This morning we sent out our end of year fundraising appeal. You can read the full text here but the gist of it is this: The Nation is facing a significant budget shortfall, at a moment when support for investigative journalism is collapsing. The definition of "journalism," and the debate over how people get their content, who pays for it and what form it takes is changing every day. As The Nation's Editor, these shifts in the media landscape are fascinating. As The Nation's Publisher, these changes are alarming. Reporting--real, gritty, hands-on journalism--costs serious money.Bwaahahahaha. With an average daily traffic of 7,000 visits, I investigated the Sparkman case in Kentucky and covered the NY23 special election on tip-jar hits, and yet the biggest left-wing magazine in America (not counting Newsweek) can't pay their bills because reporting "costs serious money"!
C'mon, people, don't you want to send me in Pasadena to cover the BCS game? "Real, gritty, hands-on journalism" with college cheerleaders? Just to shove it in Katrina Vanden Heuvel's face? Isn't that worth $5 or $10 to you?
UPDATE: The left-wing blog BuzzFlash is angry because Vanden Heuvel's fundraising letter complains that bloggers "these 'aggregator' websites use our work without contributing a penny to support and produce the journalism we invest in."
Funny. That's kind of how some small-business owners feel about their federal taxes, but I thought Vanden Heuvel was "progressive"?
UPDATE II: John T. of Raleigh, N.C., just hit the tip jar. Earlier today Michael R. of Shawnee, Kansas, and Stephen N. of Plano, Texas, kicked in to help me beat those Empty Tip-Jar Blues. Among other readers contributing to the Pasadena tip-jar this week: Kenneth J. of Austin (!), Larry L. of Houston, Barry C. of Florrisant, Mo., Jeanne P. of Drexel Hill, Pa., and Nathan D. of Huntley, Ill.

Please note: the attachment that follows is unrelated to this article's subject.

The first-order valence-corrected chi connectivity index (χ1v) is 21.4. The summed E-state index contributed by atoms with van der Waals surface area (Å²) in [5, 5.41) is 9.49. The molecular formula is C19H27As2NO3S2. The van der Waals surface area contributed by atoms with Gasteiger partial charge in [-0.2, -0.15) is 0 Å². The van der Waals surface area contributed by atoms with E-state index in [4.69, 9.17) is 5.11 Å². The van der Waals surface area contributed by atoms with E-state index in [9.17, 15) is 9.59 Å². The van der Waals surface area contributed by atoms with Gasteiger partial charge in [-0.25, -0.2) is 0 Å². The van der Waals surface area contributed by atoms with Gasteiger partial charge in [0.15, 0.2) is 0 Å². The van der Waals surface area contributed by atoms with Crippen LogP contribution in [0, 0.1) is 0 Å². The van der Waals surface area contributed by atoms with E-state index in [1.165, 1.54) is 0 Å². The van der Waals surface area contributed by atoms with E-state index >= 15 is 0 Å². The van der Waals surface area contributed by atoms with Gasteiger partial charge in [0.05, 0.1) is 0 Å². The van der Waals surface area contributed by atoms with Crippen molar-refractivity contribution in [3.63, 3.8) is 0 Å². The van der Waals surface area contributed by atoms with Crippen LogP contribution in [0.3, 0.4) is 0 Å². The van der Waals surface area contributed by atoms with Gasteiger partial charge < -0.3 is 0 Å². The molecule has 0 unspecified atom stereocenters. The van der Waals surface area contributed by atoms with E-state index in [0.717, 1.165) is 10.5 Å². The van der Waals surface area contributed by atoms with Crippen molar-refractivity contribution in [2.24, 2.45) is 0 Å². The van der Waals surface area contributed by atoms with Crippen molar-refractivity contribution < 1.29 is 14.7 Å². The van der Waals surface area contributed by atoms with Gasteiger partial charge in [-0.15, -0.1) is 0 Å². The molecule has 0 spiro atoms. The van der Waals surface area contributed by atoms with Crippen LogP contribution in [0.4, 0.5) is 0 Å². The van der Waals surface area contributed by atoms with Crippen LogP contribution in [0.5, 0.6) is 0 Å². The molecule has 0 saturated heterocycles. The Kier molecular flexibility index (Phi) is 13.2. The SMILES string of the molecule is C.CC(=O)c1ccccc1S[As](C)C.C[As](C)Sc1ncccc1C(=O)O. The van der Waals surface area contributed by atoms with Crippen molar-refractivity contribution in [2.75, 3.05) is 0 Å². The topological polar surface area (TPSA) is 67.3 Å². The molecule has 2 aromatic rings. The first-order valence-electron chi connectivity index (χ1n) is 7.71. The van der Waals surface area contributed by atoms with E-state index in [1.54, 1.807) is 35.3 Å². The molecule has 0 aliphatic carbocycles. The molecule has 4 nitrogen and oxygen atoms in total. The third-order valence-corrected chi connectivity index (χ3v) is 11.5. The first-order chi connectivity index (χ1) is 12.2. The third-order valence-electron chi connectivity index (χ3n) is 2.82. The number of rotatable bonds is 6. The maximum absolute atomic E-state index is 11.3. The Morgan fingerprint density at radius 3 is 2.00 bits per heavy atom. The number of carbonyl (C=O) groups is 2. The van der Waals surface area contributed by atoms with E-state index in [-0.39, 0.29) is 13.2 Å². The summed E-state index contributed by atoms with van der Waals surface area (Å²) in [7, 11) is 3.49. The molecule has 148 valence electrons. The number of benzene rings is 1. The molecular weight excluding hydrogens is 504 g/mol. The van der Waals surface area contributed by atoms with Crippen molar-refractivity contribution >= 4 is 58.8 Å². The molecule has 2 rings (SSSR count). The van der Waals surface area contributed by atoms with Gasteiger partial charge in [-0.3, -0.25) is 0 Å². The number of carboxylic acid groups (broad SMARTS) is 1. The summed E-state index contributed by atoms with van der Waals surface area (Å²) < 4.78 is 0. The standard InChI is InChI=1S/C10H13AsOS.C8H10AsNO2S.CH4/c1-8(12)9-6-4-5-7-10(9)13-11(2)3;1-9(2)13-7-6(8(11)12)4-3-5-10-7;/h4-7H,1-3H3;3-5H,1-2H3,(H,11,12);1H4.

UPDATE III: On Twitter, Dan Collins said I was mocking Katrina Vanden Heuvel, to which I replied:Jimmie Bise liked that so much he re-Tweeted, and I apologized for recycling a joke. Jimmie then said it was good enough to deserve recycling. So I replied:Captain Butler.
UPDATE IV: Speaking of thanks, more tip-jar hitters have joined the effort to send me to Pasadena. Robert G. of St. Augustine, Fla., who was the first guy to hit the Pasadena tip-jar, hits me again, and Mike in El Segundo says I need another carton of cigarettes for Christmas. Christopher B. of Nova Scotia hits me to get me "at least halfway to the airport," and thus adds his name to Kathy Shaidle's on my Very Short List of "Good Canadians."
And a certain Steven G. of Santa Barbara hits the tip jar with a mention of USC fullback Sam "Bam" Cunningham. Cunningham scored two TDs in a 42-21 USC win over the Tide at Legion Stadium in 1970s.
That home-field defeat convinced the university's boosters to allow Bear Bryant to recruit black players (as he had wanted to do for years). One of Coach Bryant's assistants said, "Sam Cunningham did more to integrate Alabama in 60 minutes than Martin Luther King did in 20 years." Indeed.
Coach Bryant (and a lot of Alabama fans, my parents included) felt that the Tide was wrongly stigmatized for the state's racial politics, over which neither the coach nor the team had any control. In 1966, for example, the Tide finished 11-0 and won the Sugar Bowl, but was ranked only No. 3.
The fact that Mark Ingram of Flint, Mich., was willing to come to Tuscaloosa -- and became the Tide's first Heisman winner -- indicates that 'Bama may have finally shaken that decades-old stigma. Now if we could just get the NCAA to stop persecuting the Tide . . .